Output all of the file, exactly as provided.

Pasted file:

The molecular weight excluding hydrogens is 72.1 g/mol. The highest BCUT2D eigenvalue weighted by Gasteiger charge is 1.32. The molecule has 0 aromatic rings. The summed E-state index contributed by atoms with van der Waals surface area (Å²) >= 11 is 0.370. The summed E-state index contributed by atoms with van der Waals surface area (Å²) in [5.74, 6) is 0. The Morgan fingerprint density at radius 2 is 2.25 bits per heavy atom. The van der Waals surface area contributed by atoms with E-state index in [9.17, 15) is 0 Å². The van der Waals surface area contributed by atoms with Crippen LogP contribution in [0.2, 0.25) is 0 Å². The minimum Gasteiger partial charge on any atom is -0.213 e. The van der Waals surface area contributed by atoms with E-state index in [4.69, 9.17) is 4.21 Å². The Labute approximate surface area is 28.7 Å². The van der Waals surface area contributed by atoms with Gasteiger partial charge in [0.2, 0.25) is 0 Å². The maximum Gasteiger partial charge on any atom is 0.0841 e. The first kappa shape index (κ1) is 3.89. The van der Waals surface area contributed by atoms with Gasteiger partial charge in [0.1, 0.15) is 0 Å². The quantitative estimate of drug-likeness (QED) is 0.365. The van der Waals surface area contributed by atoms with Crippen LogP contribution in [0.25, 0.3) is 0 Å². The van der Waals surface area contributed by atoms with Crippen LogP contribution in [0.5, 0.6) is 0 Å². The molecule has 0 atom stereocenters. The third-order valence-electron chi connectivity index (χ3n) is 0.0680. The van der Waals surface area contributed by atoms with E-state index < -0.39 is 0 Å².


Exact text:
The molecular weight excluding hydrogens is 72.1 g/mol. The highest BCUT2D eigenvalue weighted by Gasteiger charge is 1.32. The molecule has 0 aromatic rings. The summed E-state index contributed by atoms with van der Waals surface area (Å²) >= 11 is 0.370. The summed E-state index contributed by atoms with van der Waals surface area (Å²) in [5.74, 6) is 0. The Morgan fingerprint density at radius 2 is 2.25 bits per heavy atom. The van der Waals surface area contributed by atoms with E-state index in [9.17, 15) is 0 Å². The van der Waals surface area contributed by atoms with Crippen LogP contribution in [0.2, 0.25) is 0 Å². The minimum Gasteiger partial charge on any atom is -0.213 e. The van der Waals surface area contributed by atoms with E-state index in [4.69, 9.17) is 4.21 Å². The Labute approximate surface area is 28.7 Å². The van der Waals surface area contributed by atoms with Gasteiger partial charge in [0.2, 0.25) is 0 Å². The maximum Gasteiger partial charge on any atom is 0.0841 e. The first kappa shape index (κ1) is 3.89. The van der Waals surface area contributed by atoms with Gasteiger partial charge in [0.1, 0.15) is 0 Å². The quantitative estimate of drug-likeness (QED) is 0.365. The van der Waals surface area contributed by atoms with Crippen LogP contribution in [0.25, 0.3) is 0 Å². The van der Waals surface area contributed by atoms with Crippen LogP contribution in [0.5, 0.6) is 0 Å². The molecule has 0 atom stereocenters. The third-order valence-electron chi connectivity index (χ3n) is 0.0680. The van der Waals surface area contributed by atoms with E-state index < -0.39 is 0 Å².